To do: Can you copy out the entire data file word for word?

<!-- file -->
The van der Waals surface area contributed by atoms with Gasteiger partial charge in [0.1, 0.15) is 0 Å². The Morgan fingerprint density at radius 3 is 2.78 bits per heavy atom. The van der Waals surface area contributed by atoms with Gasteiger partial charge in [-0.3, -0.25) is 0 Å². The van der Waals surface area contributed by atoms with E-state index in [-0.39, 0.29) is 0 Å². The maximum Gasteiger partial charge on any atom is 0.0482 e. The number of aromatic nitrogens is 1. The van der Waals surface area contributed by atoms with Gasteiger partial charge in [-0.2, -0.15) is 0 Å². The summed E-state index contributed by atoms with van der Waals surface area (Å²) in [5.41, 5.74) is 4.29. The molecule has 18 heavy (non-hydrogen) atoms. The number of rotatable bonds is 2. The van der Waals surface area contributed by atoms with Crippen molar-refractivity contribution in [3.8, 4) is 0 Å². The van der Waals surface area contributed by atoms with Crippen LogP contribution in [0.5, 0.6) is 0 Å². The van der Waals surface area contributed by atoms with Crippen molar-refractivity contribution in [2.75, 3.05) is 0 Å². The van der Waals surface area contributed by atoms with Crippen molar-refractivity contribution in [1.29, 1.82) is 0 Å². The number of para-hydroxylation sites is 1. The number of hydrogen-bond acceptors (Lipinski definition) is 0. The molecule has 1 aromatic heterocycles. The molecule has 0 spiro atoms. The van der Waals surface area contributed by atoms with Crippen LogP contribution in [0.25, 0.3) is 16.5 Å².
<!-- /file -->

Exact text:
The van der Waals surface area contributed by atoms with Gasteiger partial charge in [0.1, 0.15) is 0 Å². The Morgan fingerprint density at radius 3 is 2.78 bits per heavy atom. The van der Waals surface area contributed by atoms with Gasteiger partial charge in [-0.3, -0.25) is 0 Å². The van der Waals surface area contributed by atoms with E-state index in [-0.39, 0.29) is 0 Å². The maximum Gasteiger partial charge on any atom is 0.0482 e. The number of aromatic nitrogens is 1. The van der Waals surface area contributed by atoms with Gasteiger partial charge in [-0.2, -0.15) is 0 Å². The summed E-state index contributed by atoms with van der Waals surface area (Å²) in [5.41, 5.74) is 4.29. The molecule has 18 heavy (non-hydrogen) atoms. The number of rotatable bonds is 2. The van der Waals surface area contributed by atoms with Crippen molar-refractivity contribution in [3.8, 4) is 0 Å². The van der Waals surface area contributed by atoms with Crippen LogP contribution in [0.5, 0.6) is 0 Å². The van der Waals surface area contributed by atoms with Crippen molar-refractivity contribution in [2.75, 3.05) is 0 Å². The van der Waals surface area contributed by atoms with Crippen molar-refractivity contribution in [1.29, 1.82) is 0 Å². The number of para-hydroxylation sites is 1. The number of hydrogen-bond acceptors (Lipinski definition) is 0. The molecule has 1 aromatic heterocycles. The molecule has 0 spiro atoms. The van der Waals surface area contributed by atoms with Crippen LogP contribution in [0.25, 0.3) is 16.5 Å².